Kris Marshall on sunny whodunit Death in Paradise: Not all TV has to be shot down a Danish alleyway

The star of BBC1's Caribbean-set crime drama talks Scandi noir, 98% humidity and missing quintessential English banter

Death in Paradise is a ray of sunshine in our dreary January evenings. It might be a crime drama, following DI Humphrey Goodman as he solves grisly and mysterious murders, but it’s about as far as you can get from the gritty Nordic Noir of shows like The Bridge and The Killing. And that, says its star Kris Marshall, is the reason it remains so popular with fans. 

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“As brilliant as those dark Scandi noir dramas are, not everything has to be shot down a Danish alleyway,” Marshall tells us. “[Death in Paradise] is murder with perfect hair and not too much blood. People like that. It’s murder in the drawing room with a lead pipe, a mixture of Columbo and Scooby Doo.” 

That early January air-date does help, too. “People are broke, there’s about eight hours of daylight a day, they’ve just got through Christmas and everyone’s fat,” laughs Marshall. “It’s a very sunny show, it’s a fun show and you don’t have to think too hard.”

Fans will be glad to hear that this upcoming series is set to be “more fun” and features some “fantastic guest stars” who we bet must love the show as much as fans, for its exotic and eternally sunny Caribbean shooting location…

“I would be lying if I said that we don’t all head off to go for a swim after work in the sea and then have a beer,” admits Marshall. “The guest stars love it and I feel like a sort of travel rep: ‘Welcome, welcome. Welcome to Guadeloupe. The sea is over there, the bar is over there – please enjoy yourself.’

“They are over for about two weeks and they only work about four or five days. But it is quite a different show for us to work on because we’re on all day every day, six days a week. Still brilliant but not quite as much of a holiday.

“90% of the time it is the best job in the world, absolutely fantastic. The other 10%, it’s the hardest job in the world because it’s just incredibly hot. If you’ve got 30 people standing in a very small room with about 10 lights in 40 degree heat and 98% humidity, there’s no air and it starts to drive you a bit mad!”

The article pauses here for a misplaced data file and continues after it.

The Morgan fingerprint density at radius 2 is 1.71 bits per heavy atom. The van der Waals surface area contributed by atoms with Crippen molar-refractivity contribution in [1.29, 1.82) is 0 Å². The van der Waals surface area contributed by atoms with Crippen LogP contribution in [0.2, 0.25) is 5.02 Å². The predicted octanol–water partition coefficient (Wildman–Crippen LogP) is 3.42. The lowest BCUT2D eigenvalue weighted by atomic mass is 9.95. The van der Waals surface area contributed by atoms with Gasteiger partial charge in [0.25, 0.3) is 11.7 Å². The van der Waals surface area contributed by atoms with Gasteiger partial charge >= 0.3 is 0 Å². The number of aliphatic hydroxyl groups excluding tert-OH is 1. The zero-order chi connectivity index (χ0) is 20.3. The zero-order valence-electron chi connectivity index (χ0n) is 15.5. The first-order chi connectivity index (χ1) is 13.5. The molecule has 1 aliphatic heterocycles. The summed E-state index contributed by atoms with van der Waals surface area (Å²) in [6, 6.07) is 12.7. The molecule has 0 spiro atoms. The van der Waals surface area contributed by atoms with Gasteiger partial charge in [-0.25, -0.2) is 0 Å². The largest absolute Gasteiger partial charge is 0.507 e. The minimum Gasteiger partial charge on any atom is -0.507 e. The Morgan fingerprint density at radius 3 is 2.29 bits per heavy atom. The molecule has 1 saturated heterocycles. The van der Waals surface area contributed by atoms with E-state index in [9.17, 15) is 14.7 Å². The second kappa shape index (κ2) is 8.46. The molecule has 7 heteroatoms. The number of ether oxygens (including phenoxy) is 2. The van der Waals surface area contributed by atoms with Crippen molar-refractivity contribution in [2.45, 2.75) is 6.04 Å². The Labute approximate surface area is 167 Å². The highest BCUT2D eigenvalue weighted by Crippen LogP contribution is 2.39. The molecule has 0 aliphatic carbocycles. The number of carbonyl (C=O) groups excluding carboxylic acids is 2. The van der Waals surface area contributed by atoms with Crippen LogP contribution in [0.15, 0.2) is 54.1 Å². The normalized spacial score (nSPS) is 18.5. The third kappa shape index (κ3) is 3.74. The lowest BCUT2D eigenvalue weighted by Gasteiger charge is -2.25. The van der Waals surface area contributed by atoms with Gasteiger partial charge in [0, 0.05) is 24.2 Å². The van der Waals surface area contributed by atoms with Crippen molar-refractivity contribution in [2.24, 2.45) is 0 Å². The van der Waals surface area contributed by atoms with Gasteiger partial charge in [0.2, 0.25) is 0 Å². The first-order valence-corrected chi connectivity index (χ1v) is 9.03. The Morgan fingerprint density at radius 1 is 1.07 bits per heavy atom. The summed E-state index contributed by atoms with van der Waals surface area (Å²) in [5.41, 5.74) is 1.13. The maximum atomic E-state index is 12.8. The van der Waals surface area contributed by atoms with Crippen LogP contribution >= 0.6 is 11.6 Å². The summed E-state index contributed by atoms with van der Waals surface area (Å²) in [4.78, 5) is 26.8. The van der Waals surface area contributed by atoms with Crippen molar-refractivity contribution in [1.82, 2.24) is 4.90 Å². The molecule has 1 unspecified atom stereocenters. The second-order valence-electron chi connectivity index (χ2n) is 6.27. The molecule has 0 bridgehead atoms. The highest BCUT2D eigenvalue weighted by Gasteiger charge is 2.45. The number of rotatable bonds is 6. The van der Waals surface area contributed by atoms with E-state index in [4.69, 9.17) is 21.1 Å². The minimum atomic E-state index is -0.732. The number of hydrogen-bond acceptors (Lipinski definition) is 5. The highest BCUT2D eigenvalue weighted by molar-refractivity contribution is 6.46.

Plus it does mean a long time away from home. Marshall’s family come out to Guadeloupe, which poses as the fictional Saint Marie in the series, during filming – “I’m not sure I could do the show if my son and my wife weren’t with me” – but that doesn’t stop him missing home comforts.

“About four months in your start to miss the cold. You miss not sweating. I miss Guiness, log fires, cosy pubs. I miss English banter as well, you know the sort, very quintessentially English.” 

His character DI Humphrey Goodman is rather quintessentially English himself, with his linen suits and bumbling ways, but according to Marshall he couldn’t be more different from the part he plays.  

“Complete polar opposite. I don’t have any linen in my wardrobe whatsoever, and the only flowery shirt I have is the one that Ben Miller bought me when I took over the show last year.” 

In fact, unlike his character, Marshall isn’t even that keen on mysteries or puzzle solving… 

“I’m actually really bad at puzzles,” he admits. “I come to work and people go, ‘Did you guess the murderer? Yeah, you guessed the murderer didn’t you?’ and I am like, ‘I didn’t guess the murderer, I never guess the murderer’ – I just don’t!

“I’m really bad at puzzles, I don’t have that sort of expansive mind like Humphrey does, I’m more puzzled than able to undo puzzles. He does all the puzzles, I’m more of the puzzled variety.” 

Though Death in Paradise has been a January staple for the last four years, this is only the second series with Marshall at the helm. And when he first took over from Ben Miller’s DI Richard Poole some ardent fans had their reservations. 

“I had a few people come up to me in the street, at Waitrose and stuff after it first came out, especially the older generation who come up and they go, ‘I wasn’t sure, I thought I wasn’t going to like this but I really love it’ and that’s great – I love it. The older generation especially, they just don’t really hold back, they’re like ‘I thought you were going to be rubbish but actually I really love it.’

“You’re not gonna please all the people all the time but I couldn’t have expected it to go much better really.”

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Death in Paradise returns tonight at 9:00pm on BBC1